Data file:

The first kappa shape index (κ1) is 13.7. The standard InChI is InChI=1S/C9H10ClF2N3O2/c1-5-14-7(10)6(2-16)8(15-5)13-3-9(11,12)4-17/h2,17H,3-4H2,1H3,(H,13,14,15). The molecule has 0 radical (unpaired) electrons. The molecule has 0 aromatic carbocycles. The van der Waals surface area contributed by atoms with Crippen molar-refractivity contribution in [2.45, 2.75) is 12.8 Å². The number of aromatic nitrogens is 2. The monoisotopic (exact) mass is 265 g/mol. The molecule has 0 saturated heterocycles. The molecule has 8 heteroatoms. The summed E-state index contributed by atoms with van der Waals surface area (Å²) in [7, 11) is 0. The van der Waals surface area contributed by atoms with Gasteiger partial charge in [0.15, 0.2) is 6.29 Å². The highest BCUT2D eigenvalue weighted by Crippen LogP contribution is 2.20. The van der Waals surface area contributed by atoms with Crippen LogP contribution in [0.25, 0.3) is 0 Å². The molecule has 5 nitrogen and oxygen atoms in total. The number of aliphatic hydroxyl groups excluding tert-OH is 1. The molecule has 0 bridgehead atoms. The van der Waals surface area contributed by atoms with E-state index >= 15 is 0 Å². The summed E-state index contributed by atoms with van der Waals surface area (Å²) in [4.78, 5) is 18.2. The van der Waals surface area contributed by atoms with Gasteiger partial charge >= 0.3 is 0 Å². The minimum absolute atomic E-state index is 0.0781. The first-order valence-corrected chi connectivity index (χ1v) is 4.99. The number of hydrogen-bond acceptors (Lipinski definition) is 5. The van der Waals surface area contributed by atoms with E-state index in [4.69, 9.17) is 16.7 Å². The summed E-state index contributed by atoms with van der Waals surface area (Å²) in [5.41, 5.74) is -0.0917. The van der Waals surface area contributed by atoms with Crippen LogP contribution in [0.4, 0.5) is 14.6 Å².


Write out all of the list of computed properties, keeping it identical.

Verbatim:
The first kappa shape index (κ1) is 13.7. The standard InChI is InChI=1S/C9H10ClF2N3O2/c1-5-14-7(10)6(2-16)8(15-5)13-3-9(11,12)4-17/h2,17H,3-4H2,1H3,(H,13,14,15). The molecule has 0 radical (unpaired) electrons. The molecule has 0 aromatic carbocycles. The van der Waals surface area contributed by atoms with Crippen molar-refractivity contribution in [2.45, 2.75) is 12.8 Å². The number of aromatic nitrogens is 2. The monoisotopic (exact) mass is 265 g/mol. The molecule has 0 saturated heterocycles. The molecule has 8 heteroatoms. The summed E-state index contributed by atoms with van der Waals surface area (Å²) in [7, 11) is 0. The van der Waals surface area contributed by atoms with Gasteiger partial charge in [0.15, 0.2) is 6.29 Å². The highest BCUT2D eigenvalue weighted by Crippen LogP contribution is 2.20. The van der Waals surface area contributed by atoms with Crippen LogP contribution in [0.25, 0.3) is 0 Å². The molecule has 5 nitrogen and oxygen atoms in total. The number of aliphatic hydroxyl groups excluding tert-OH is 1. The molecule has 0 bridgehead atoms. The van der Waals surface area contributed by atoms with E-state index >= 15 is 0 Å². The summed E-state index contributed by atoms with van der Waals surface area (Å²) in [4.78, 5) is 18.2. The van der Waals surface area contributed by atoms with Gasteiger partial charge >= 0.3 is 0 Å². The minimum absolute atomic E-state index is 0.0781. The first-order valence-corrected chi connectivity index (χ1v) is 4.99. The number of hydrogen-bond acceptors (Lipinski definition) is 5. The van der Waals surface area contributed by atoms with E-state index in [4.69, 9.17) is 16.7 Å². The summed E-state index contributed by atoms with van der Waals surface area (Å²) in [5.41, 5.74) is -0.0917. The van der Waals surface area contributed by atoms with Crippen LogP contribution in [0.4, 0.5) is 14.6 Å².